30 May 2012

Twitter Website Faster on All Browsers

Now with more tweeting, less waiting.
You can thank Twitter's new 'Time to First Tweet' metric for what promises to be a better, faster

As part of a long-term upgrades program, Twitter engineers are rolling out a series of back-end tweaks which should mean provide better front-end performance for us end-users. Changes include eliminating the 'hashbang' (#!) from all tweet permalinks and shifting most of the page-rendering  to their own servers.

So, once in place what kind of improvement can you expect?

Twitter's announcement claims initial page-loads are 5x faster. Basically, the new back-end behaves more like Twitter's mobile client -- their server does the heavy lifting, meaning less work for your local machine. Twitter says this should also result in more uniform performance across platforms and browsers.

All of this stems from a  system audit that was looking for Twitter's worst bottlenecks -- what they call 'performance pain points'. Once identified, Twitter's Web Core team could figure out which points promised the best return for their re-engineering time. Here's what team manager Dan Webb wrote about the new UX metric.:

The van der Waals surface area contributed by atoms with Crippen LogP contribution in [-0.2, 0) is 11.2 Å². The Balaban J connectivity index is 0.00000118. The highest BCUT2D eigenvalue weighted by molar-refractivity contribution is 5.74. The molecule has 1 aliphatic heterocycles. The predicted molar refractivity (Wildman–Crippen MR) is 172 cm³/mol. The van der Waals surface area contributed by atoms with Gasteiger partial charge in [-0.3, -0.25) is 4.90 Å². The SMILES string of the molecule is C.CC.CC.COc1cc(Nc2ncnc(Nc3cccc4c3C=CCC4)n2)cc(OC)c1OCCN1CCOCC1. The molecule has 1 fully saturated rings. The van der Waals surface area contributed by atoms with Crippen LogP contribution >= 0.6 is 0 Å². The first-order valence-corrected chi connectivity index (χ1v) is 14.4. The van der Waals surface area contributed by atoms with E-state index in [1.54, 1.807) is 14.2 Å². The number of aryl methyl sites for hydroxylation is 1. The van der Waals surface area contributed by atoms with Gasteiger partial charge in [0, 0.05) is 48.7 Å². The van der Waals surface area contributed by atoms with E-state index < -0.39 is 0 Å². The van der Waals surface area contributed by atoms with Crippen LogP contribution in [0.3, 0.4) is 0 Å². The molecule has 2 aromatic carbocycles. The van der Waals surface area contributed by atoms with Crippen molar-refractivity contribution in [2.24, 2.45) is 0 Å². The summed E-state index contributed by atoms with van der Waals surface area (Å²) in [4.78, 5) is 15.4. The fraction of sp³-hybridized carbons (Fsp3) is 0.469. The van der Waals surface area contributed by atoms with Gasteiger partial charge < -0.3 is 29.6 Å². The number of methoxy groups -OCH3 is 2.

The most important metric we used was "time to first Tweet". This is a measurement we took from a sample of users, [...] of the amount of timeit takes from navigation (clicking the link) to viewing the first Tweet on each page's timeline. The metric gives us a good idea of how snappy the site feels.
Sounds as though they finally understand: slow site-performance bothers web app users more than the occasional Fail Whale.

Also on the list of recent upgrades is a new version of the standard tweet permalink page. In case you don't know what that is, here's an example of a single permalinked tweet from our Twitter feed, cropped and stripped of the background decoration.:

Click for larger version
...and here's an example from Dan Wong's personal feed. The permalink page shows his original tweet and one response. The newly-revised design has a less-cluttered appearance, plus in practice you should notice faster loading under some circumstances.:

Click for larger version
Don't be fooled by their looks; hashbangs have a long and contentious history. In brief, there are two things you need to know: (1) hashbangs point to scripting, not to a fixed webpage; (2) when they first appeared, hashbangs worked only with JavaScript-enabled browsers. Thankfully, HTML5 now allows us to finally eradicate the ugly critters.

Again, a few of the changes are already in place but most of the back-end stuff will show up in a phased rollout, over the next week or so. If you're interested in hearing about the geeky technical details, click our source link (below) to read Dan's post. And don't miss Dan's tweet, expressing his feelings on the hashbang issue.

While MobilePhonesFan mostly uses a standalone Twitter client, it's good to see Twitter making some long-overdue improvements.

via: Twitter

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